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Dietary Supplement and Food Contaminations and Their Implications for Doping Controls

PainSci » bibliography » Walpurgis et al 2020
Tags: harms, nutrition, movement, pain problems, self-treatment, treatment

One article on PainSci cites Walpurgis 2020: Vitamins, Minerals & Supplements for Pain & Healing

original abstract Abstracts here may not perfectly match originals, for a variety of technical and practical reasons. Some abstacts are truncated for my purposes here, if they are particularly long-winded and unhelpful. I occasionally add clarifying notes. And I make some minor corrections.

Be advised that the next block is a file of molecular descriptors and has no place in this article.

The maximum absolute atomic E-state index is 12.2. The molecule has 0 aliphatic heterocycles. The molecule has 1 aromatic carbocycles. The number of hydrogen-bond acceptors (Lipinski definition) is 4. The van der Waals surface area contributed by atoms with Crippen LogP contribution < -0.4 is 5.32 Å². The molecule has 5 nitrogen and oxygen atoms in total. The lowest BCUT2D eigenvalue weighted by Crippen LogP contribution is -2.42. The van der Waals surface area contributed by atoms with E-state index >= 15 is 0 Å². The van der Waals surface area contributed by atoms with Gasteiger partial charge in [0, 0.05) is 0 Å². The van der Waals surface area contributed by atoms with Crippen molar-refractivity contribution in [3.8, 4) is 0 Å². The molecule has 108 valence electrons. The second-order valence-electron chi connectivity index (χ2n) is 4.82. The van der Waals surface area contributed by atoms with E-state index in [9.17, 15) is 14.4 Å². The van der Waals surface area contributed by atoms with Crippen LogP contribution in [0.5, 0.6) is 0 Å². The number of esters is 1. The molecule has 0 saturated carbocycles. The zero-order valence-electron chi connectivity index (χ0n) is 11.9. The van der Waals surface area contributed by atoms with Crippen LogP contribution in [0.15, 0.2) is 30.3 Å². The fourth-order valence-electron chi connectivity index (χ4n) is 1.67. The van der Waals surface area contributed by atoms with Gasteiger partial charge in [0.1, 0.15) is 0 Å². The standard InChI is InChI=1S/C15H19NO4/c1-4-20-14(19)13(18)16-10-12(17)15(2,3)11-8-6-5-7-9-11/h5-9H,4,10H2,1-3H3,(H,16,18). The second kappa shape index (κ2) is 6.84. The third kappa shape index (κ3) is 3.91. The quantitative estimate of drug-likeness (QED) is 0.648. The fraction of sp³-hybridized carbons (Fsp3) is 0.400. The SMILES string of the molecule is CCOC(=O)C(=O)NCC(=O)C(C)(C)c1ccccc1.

A narrative review with an overall aim of indicating the current state of knowledge and the relevance concerning food and supplement contamination and/or adulteration with doping agents and the respective implications for sports drug testing is presented. The identification of a doping agent (or its metabolite) in sports drug testing samples constitutes a violation of the anti-doping rules defined by the World Anti-Doping Agency. Reasons for such Adverse Analytical Findings (AAFs) include the intentional misuse of performance-enhancing/banned drugs; however, also the scenario of inadvertent administrations of doping agents was proven in the past, caused by, amongst others, the ingestion of contaminated dietary supplements, drugs, or food. Even though controversial positions concerning the effectiveness of dietary supplements in healthy subjects exist, they are frequently used by athletes, anticipating positive effects on health, recovery, and performance. However, most supplement users are unaware of the fact that the administration of such products can be associated with unforeseeable health risks and AAFs in sports. In particular anabolic androgenic steroids (AAS) and stimulants have been frequently found as undeclared ingredients of dietary supplements, either as a result of cross-contaminations due to substandard manufacturing practices and missing quality controls or an intentional admixture to increase the effectiveness of the preparations. Cross-contaminations were also found to affect therapeutic drug preparations. While the sensitivity of assays employed to test pharmaceuticals for impurities is in accordance with good manufacturing practice guidelines allowing to exclude any physiological effects, minute trace amounts of contaminating compounds can still result in positive doping tests. In addition, food was found to be a potential source of unintentional doping, the most prominent example being meat tainted with the anabolic agent clenbuterol. The athletes' compliance with anti-doping rules is frequently tested by routine doping controls. Different measures including offers of topical information and education of the athletes as well as the maintenance of databases summarizing low- or high-risk supplements are important cornerstones in preventing unintentional anti-doping rule violations. Further, the collection of additional analytical data has been shown to allow for supporting result management processes.

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